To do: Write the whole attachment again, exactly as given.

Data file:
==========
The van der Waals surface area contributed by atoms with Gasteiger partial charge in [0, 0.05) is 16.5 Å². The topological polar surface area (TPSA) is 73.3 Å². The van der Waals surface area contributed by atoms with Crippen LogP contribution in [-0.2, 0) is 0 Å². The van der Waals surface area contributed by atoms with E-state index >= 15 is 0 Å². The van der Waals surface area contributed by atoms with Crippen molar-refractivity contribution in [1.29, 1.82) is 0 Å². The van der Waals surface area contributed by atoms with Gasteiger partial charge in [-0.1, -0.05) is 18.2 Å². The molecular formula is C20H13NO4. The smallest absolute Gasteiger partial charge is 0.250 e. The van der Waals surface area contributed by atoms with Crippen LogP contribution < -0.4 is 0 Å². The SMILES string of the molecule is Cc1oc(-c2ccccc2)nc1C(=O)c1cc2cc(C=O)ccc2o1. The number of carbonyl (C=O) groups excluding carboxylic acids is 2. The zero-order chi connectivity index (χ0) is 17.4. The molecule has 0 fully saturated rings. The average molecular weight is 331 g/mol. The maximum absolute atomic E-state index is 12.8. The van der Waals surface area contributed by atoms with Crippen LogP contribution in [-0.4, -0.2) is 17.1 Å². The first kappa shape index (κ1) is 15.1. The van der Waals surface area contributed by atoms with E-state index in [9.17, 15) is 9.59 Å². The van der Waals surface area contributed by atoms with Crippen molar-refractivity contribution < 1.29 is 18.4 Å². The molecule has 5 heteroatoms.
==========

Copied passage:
The van der Waals surface area contributed by atoms with Gasteiger partial charge in [0, 0.05) is 16.5 Å². The topological polar surface area (TPSA) is 73.3 Å². The van der Waals surface area contributed by atoms with Crippen LogP contribution in [-0.2, 0) is 0 Å². The van der Waals surface area contributed by atoms with E-state index >= 15 is 0 Å². The van der Waals surface area contributed by atoms with Crippen molar-refractivity contribution in [1.29, 1.82) is 0 Å². The van der Waals surface area contributed by atoms with Gasteiger partial charge in [-0.1, -0.05) is 18.2 Å². The molecular formula is C20H13NO4. The smallest absolute Gasteiger partial charge is 0.250 e. The van der Waals surface area contributed by atoms with Crippen LogP contribution < -0.4 is 0 Å². The SMILES string of the molecule is Cc1oc(-c2ccccc2)nc1C(=O)c1cc2cc(C=O)ccc2o1. The number of carbonyl (C=O) groups excluding carboxylic acids is 2. The zero-order chi connectivity index (χ0) is 17.4. The molecule has 0 fully saturated rings. The average molecular weight is 331 g/mol. The maximum absolute atomic E-state index is 12.8. The van der Waals surface area contributed by atoms with Crippen LogP contribution in [-0.4, -0.2) is 17.1 Å². The first kappa shape index (κ1) is 15.1. The van der Waals surface area contributed by atoms with E-state index in [9.17, 15) is 9.59 Å². The van der Waals surface area contributed by atoms with Crippen molar-refractivity contribution < 1.29 is 18.4 Å². The molecule has 5 heteroatoms.